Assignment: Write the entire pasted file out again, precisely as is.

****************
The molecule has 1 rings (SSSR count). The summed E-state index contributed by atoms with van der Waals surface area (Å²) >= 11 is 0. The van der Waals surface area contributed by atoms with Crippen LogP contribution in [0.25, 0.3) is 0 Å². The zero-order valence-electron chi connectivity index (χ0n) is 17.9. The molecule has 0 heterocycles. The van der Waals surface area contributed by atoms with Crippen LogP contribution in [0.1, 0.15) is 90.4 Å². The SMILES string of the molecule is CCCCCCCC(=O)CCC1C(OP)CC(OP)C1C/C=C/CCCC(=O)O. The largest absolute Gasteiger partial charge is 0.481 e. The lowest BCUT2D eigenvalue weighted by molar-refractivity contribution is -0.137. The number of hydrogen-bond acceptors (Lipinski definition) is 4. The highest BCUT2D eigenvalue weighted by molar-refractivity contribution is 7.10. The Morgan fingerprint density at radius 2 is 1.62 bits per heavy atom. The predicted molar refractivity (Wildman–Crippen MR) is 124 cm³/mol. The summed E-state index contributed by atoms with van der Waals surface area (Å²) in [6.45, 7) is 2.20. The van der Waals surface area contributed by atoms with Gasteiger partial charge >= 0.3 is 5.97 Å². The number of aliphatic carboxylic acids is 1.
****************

The molecule has 1 rings (SSSR count). The summed E-state index contributed by atoms with van der Waals surface area (Å²) >= 11 is 0. The van der Waals surface area contributed by atoms with Crippen LogP contribution in [0.25, 0.3) is 0 Å². The zero-order valence-electron chi connectivity index (χ0n) is 17.9. The molecule has 0 heterocycles. The van der Waals surface area contributed by atoms with Crippen LogP contribution in [0.1, 0.15) is 90.4 Å². The SMILES string of the molecule is CCCCCCCC(=O)CCC1C(OP)CC(OP)C1C/C=C/CCCC(=O)O. The largest absolute Gasteiger partial charge is 0.481 e. The lowest BCUT2D eigenvalue weighted by molar-refractivity contribution is -0.137. The number of hydrogen-bond acceptors (Lipinski definition) is 4. The highest BCUT2D eigenvalue weighted by molar-refractivity contribution is 7.10. The Morgan fingerprint density at radius 2 is 1.62 bits per heavy atom. The predicted molar refractivity (Wildman–Crippen MR) is 124 cm³/mol. The summed E-state index contributed by atoms with van der Waals surface area (Å²) in [6.45, 7) is 2.20. The van der Waals surface area contributed by atoms with Gasteiger partial charge >= 0.3 is 5.97 Å². The number of aliphatic carboxylic acids is 1.